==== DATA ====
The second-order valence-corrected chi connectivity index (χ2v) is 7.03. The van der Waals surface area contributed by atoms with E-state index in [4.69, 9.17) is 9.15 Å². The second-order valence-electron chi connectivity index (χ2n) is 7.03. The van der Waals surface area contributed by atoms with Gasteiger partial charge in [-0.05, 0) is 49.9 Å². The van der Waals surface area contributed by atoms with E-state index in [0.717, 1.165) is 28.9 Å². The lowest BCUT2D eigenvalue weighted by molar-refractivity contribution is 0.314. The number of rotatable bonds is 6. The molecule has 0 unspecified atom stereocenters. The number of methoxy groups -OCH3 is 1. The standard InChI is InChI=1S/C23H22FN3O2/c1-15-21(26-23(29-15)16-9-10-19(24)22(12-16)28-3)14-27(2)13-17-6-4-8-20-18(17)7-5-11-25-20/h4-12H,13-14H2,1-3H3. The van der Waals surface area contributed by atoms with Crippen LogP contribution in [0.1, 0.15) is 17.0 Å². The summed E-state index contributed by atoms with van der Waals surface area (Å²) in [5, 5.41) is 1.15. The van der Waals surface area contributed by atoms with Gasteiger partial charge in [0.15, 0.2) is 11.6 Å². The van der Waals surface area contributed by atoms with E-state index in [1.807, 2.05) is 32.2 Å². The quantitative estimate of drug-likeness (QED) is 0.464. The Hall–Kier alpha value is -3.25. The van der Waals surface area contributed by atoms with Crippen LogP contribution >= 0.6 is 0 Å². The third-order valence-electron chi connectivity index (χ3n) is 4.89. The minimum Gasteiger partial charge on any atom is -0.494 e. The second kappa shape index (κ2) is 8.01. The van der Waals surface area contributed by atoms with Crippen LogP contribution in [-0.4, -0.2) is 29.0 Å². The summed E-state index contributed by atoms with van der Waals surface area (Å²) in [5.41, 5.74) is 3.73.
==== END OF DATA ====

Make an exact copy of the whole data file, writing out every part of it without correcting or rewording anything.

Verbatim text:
The second-order valence-corrected chi connectivity index (χ2v) is 7.03. The van der Waals surface area contributed by atoms with E-state index in [4.69, 9.17) is 9.15 Å². The second-order valence-electron chi connectivity index (χ2n) is 7.03. The van der Waals surface area contributed by atoms with Gasteiger partial charge in [-0.05, 0) is 49.9 Å². The van der Waals surface area contributed by atoms with E-state index in [0.717, 1.165) is 28.9 Å². The lowest BCUT2D eigenvalue weighted by molar-refractivity contribution is 0.314. The number of rotatable bonds is 6. The molecule has 0 unspecified atom stereocenters. The number of methoxy groups -OCH3 is 1. The standard InChI is InChI=1S/C23H22FN3O2/c1-15-21(26-23(29-15)16-9-10-19(24)22(12-16)28-3)14-27(2)13-17-6-4-8-20-18(17)7-5-11-25-20/h4-12H,13-14H2,1-3H3. The van der Waals surface area contributed by atoms with Crippen LogP contribution in [0.1, 0.15) is 17.0 Å². The summed E-state index contributed by atoms with van der Waals surface area (Å²) in [5, 5.41) is 1.15. The van der Waals surface area contributed by atoms with Gasteiger partial charge in [0.15, 0.2) is 11.6 Å². The van der Waals surface area contributed by atoms with E-state index in [1.807, 2.05) is 32.2 Å². The quantitative estimate of drug-likeness (QED) is 0.464. The Hall–Kier alpha value is -3.25. The van der Waals surface area contributed by atoms with Crippen LogP contribution >= 0.6 is 0 Å². The third-order valence-electron chi connectivity index (χ3n) is 4.89. The minimum Gasteiger partial charge on any atom is -0.494 e. The second kappa shape index (κ2) is 8.01. The van der Waals surface area contributed by atoms with Crippen LogP contribution in [-0.4, -0.2) is 29.0 Å². The summed E-state index contributed by atoms with van der Waals surface area (Å²) in [5.41, 5.74) is 3.73.